With poor sleep impact­ing so many areas of our lives, here are a few things you can do to improve your sleep;

  • Have a reg­u­lar rou­tine for wak­ing, eat­ing, exer­cis­ing and going to bed.
  • Spend time out­doors, this pro­motes hor­mones which help set and main­tain your body clock
  • Try to avoid day time naps
  • Exer­cise dai­ly
  • Avoid caf­feine in late after­noon
  • Prac­tice relax­ation tech­niques to wind down after a busy day
  • Avoid excess alco­hol use and quit smok­ing
  • Have a good bed­time rou­tine and only go to bed when you are sleepy
  • Avoid tele­vi­sion and oth­er elec­tron­ic devices in the bed­room which can keep you awake or wak­en you dur­ing the night
  • Check out web­sites (dur­ing the day­time) which have plen­ty of tips to help you get qual­i­ty sleep like Beyond Blue and the Sleep Health Foun­da­tion.
  • Above all, if sleep prob­lems con­tin­ue to be an issue, vis­it your GP.
  1. Report to the Sleep Health Foundation 2016 Sleep Health Survey of Australian Adults

Volunteers of the Month — February

March 21st, 2019

Spon­sors Edith Cow­an Uni­ver­si­ty are sup­port­ing a Vol­un­teer of the Month recog­ni­tion ini­tia­tive with our Club … Check out our Feb­ru­ary stars!

Roger Gregson and Todd Bartle

For all of the IRB cours­es they have run this sea­son so far, basi­cal­ly all of them. They’ve put in so much time and effort – a valu­able life­sav­ing skill set for our mem­bers.

Carol Cook

Car­ol has worked many vol­un­teer hours for us and has been a god­send while Jen Ducasse has been on leave get­ting the patrol hours input, assist­ing Jen with patrols since the start of the sea­son. Car­ol also helps in the office with oth­er tasks and has done, on a reg­u­lar basis for two years now.

Kay Smith

Kay Smith not only inspires com­peti­tors but goes over and beyond her call of duty as a vol­un­teer. Kay still ful­fils all her ros­tered Patrols and vol­un­teers for water safe­ty duties when required. She also runs a strength and con­di­tion­ing ses­sion 3 times a week that is ful­ly inclu­sive and includes a num­ber of non-com­peti­tors. She is an inspi­ra­tion and role mod­el for many of the youth in the club!

Alex Upston

Alex always offers and assists with most of the water safe­ty requests we get through the sea­son. From ear­ly morn­ing starts to pack ups, often seen pulling anchors or tents and always will­ing to help.

Luke Eliot, James Breed, Louis Cheeseman

These gents ral­ly par­ents, enthu­si­asm and most of all tribes of kids from the Coun­try Car­ni­val in Den­mark to Club Day Activ­i­ties along with every­thing in-between — and all with huge smiles! The logis­tics is no mean feat! As Age Man­agers their roles are piv­otal with­in our Nip­per ranks. Just a small token of recog­ni­tion for their efforts.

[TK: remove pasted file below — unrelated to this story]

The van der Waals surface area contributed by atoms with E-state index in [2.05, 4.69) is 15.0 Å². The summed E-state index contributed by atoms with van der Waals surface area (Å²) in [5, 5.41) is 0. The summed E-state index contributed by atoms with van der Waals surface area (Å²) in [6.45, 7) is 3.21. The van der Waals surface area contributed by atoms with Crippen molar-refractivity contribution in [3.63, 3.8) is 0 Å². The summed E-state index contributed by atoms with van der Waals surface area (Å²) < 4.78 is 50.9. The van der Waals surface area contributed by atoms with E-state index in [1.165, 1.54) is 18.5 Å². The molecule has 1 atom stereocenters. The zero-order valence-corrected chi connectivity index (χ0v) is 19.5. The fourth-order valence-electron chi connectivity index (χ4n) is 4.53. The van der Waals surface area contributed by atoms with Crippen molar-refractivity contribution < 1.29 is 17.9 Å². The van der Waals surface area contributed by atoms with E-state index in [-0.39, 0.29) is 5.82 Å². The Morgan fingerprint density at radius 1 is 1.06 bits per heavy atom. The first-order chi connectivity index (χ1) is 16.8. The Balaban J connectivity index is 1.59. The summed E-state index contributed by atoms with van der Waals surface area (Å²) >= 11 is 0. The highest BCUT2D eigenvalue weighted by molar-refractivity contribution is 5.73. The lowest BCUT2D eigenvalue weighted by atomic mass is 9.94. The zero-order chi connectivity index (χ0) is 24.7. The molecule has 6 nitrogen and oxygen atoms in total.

Rosanne Barrowclough

An awe­some AGM for the U10 boys, even though she has kids in oth­er ages groups at Nip­pers. Rosanne is also recog­nised for her skil­ful organ­is­ing of the Nip­pers Social group this year.

Angela Schipper

Angela is recog­nised for her amaz­ing sup­port this sea­son coor­di­nat­ing the famous sausage siz­zle! Despite numer­ous last-minute changes, Angela has always man­aged to ensure every­one is well sus­tained on a Sun­day morn­ing. Great Job Angela!

Nipper States Wrap Up

March 21st, 2019

Our Nip­pers showed some awe­some effort over the three days of rac­ing at Scar­bor­ough last week­end. Mul­laloo have come 5th over­all with much to smile about. Our Nip­per com­peti­tors are already look­ing stronger and eager for next season’s com­pe­ti­tion!

Huge thanks to all our coach­es from the beach to the water and in between! Thanks to the Age Group Man­agers for all their coor­di­nat­ing and organ­is­ing of the groups — not just for the car­ni­val — but it cer­tain­ly takes an effort to get every­one to this point. Thanks to the offi­cials, water safe­ty, par­ents and sup­port­ers – soooo appre­ci­at­ed!

Of course — we thank all the coach­es for their many hours of ded­i­ca­tion and care!

Please view the image gal­leries below and remem­ber, you can pur­chase the images from both Andrew and Tony.


U12 Male Iron­man, Cham­pi­on – Brodie Lee
U12 Female Board Res­cue, Cham­pi­ons – Bethany Bam­forth, Emer­son Cheese­man
U12 Female 1km Beach Run, Cham­pi­on – Leah Dineen
U12 Male Cameron Relay, Cham­pi­ons – Luke Delpero, Brodie Lee, Dylan Man­ning, Don­nacha Mur­phy
U11 Male Board Relay, Cham­pi­ons – Eoghan Bar­row­clough, Cal­lum Foley, Tom Line­han
U10 Female Flags, Cham­pi­on – Genevieve Crock­ett

2019 Silver Medallists

U13 Female Beach Sprints, Sil­ver – Han­nah Wal­lace
U12 Male 1km Beach Run, Sil­ver – Byron Mar­tin
U12 Male Board Race, Sil­ver – Brodie Lee
U12 Male Surf Race, Sil­ver – Brodie Lee
U12 Male Board Relay, Sil­ver – Lach­lan Bean, Brodie Lee, Don­nacha Mur­phy
U12 Female Board Relay, Sil­ver – Bethany Bam­forth, Emer­son Cheese­man, Jess Kim­ber
U11 Male Board Res­cue, Sil­ver – Cal­lum Foley, Tom Line­han
U10 Male Cameron Relay, Sil­ver – Finn Bar­rett, Tad­hg Bar­row­clough, Jack Gun­ning, Kir­by Hurd

2019 Bronze Medallists

U13 Female Flags, Bronze – Han­nah Wal­lace
U13 Female Beach Relay, Bronze –Hol­ly Brown, Mieke Grob­ler, Demi Van Rens­burg, Han­nah Wal­lace
U12 Female Board Race, Bronze – Emer­son Cheese­man
U11 Male Board Race, Bronze – Tom Line­han
U10 Male Flags, Bronze – Jack Gun­ning
U10 Female Flags, Bronze – Hay­ley Cavanagh
U10 Male Board Relay, Bronze – Finn Bar­rett, Tad­hg Bar­row­clough, Kane Car­ri­gy

R&R Championships held at Sorrento on Saturday 16 February

U11 Mixed 2 Per­son R&R, Bronze – Lois Bush­by, Jen­nifer Mills